A study led by MND Association funded researcher Prof Siddharthan Chandran from the University of Edinburgh has developed a new method to create a diverse group of motor neurones from stem cells. The research, published in the journal Nature Communications could be used to create more accurate and clinically relevant laboratory dish models to learn more about the differences in vulnerability and connectivity of motor neurones in MND.
Why are the subtypes of motor neurones important to MND research?
When we first start to develop as embryos in the womb, chemical messages are used as cues to tell our cells what to turn in to. At the start of this process our cells can be thought of as blank canvases that have the potential to turn into any type of cell. Mixtures of ‘colourful’ chemicals are then used to create a unique ‘hue’ signal in order for the cell to know what to become.
So, depending on the ‘hue’ of chemicals around them, neuronal precursor cells will turn into different subtypes of motor neurone. In their fully formed state, these motor neurones subtly vary in their chemical makeup (due to acting on the different ‘hue’ signals given), their vulnerability to degenerate in MND, as well as the way they connect and communicate with other cells.
The subtle differences in subtypes of motor neurone have not been replicated in a laboratory dish model of MND to date. However, being able to develop such a model would provide MND researchers with a true spectrum of the way that MND affects the different subtypes of motor neurones. They would then also be able to develop new and better treatments that can target specific types of motor neurones that may be more vulnerable to MND.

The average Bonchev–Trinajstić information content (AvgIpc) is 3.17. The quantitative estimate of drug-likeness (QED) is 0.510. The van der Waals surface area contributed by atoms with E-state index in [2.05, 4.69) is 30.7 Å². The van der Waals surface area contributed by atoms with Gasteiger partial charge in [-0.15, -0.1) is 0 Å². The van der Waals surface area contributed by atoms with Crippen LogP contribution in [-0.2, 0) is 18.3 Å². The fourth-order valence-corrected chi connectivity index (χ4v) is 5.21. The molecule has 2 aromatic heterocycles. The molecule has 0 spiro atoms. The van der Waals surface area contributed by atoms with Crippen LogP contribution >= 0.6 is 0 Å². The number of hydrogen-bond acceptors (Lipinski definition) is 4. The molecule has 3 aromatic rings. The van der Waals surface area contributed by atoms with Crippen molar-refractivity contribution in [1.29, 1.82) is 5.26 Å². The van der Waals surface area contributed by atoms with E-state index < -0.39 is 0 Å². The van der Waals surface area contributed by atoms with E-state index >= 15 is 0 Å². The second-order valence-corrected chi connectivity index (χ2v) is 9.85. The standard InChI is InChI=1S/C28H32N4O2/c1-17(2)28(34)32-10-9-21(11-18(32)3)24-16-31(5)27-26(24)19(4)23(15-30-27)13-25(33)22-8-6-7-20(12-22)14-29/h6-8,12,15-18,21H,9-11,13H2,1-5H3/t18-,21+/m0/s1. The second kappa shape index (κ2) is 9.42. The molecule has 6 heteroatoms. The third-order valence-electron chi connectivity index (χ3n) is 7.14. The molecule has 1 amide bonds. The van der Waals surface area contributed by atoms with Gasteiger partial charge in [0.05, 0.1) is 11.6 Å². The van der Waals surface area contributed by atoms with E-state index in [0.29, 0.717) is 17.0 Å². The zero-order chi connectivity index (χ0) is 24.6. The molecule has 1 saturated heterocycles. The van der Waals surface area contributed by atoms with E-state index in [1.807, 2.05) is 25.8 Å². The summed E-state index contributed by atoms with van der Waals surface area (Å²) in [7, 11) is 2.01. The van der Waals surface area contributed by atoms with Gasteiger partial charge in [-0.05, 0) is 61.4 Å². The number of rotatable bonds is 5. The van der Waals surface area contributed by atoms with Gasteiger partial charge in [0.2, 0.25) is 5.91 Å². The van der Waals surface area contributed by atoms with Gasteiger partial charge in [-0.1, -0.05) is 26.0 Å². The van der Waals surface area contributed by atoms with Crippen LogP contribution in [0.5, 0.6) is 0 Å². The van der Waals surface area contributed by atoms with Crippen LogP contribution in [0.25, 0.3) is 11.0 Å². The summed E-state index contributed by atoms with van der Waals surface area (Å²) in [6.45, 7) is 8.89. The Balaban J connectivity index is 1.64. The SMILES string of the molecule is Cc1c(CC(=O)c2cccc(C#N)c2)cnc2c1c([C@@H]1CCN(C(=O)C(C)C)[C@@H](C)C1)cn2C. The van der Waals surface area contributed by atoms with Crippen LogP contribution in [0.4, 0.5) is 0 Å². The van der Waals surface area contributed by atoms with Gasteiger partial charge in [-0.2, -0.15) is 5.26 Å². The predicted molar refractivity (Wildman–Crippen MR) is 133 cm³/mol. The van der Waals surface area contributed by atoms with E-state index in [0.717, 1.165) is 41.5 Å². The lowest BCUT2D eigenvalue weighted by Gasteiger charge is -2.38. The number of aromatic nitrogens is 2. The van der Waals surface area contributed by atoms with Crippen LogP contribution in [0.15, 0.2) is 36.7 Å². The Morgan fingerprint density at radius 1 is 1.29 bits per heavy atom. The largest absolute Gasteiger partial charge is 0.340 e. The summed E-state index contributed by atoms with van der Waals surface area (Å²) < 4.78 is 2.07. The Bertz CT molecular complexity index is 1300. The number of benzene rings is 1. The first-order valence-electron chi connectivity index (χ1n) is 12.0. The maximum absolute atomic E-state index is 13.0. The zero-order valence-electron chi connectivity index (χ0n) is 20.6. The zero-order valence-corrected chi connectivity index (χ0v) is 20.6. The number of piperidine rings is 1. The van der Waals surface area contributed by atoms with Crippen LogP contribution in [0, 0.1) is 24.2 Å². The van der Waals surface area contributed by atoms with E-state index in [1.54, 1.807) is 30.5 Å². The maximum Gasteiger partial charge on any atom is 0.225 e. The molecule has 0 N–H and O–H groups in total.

What did the researchers do to find this?
The collaborative research group from Universities of Edinburgh, Cardiff and Cambridge tested a new method for creating different types of motor neurones in a dish from human embryonic stem cells.
To do this, they first added a chemical that accelerates the process of turning stem cells into neurone precursor cells – it’s the equivalent of being able to add a ‘quick drying’ additive to a painting. By adding this chemical, which has been given the catchy name of SB431542, the process of changing an embryonic stem cell into motor neurone progenitor cells is sped up from approximately 30 days to just 12 days.
They then tested whether a certain chemical called ‘retinoic acid’ is needed for the process of making different types of motor neurone. By measuring the chemical makeup of the functional motor neurones produced without retinoic acid, they were able to determine that they had produced a different type of motor neurone that is different from those created with the use of retinoic acid.
By defining a new process to create new and better models using stem cell technology, a new multi-motor neurone type model could be created for MND to study the similarities and differences between motor neurones in MND.
By learning more about these differences, we could learn more about how and why some motor neurones remain spared in MND.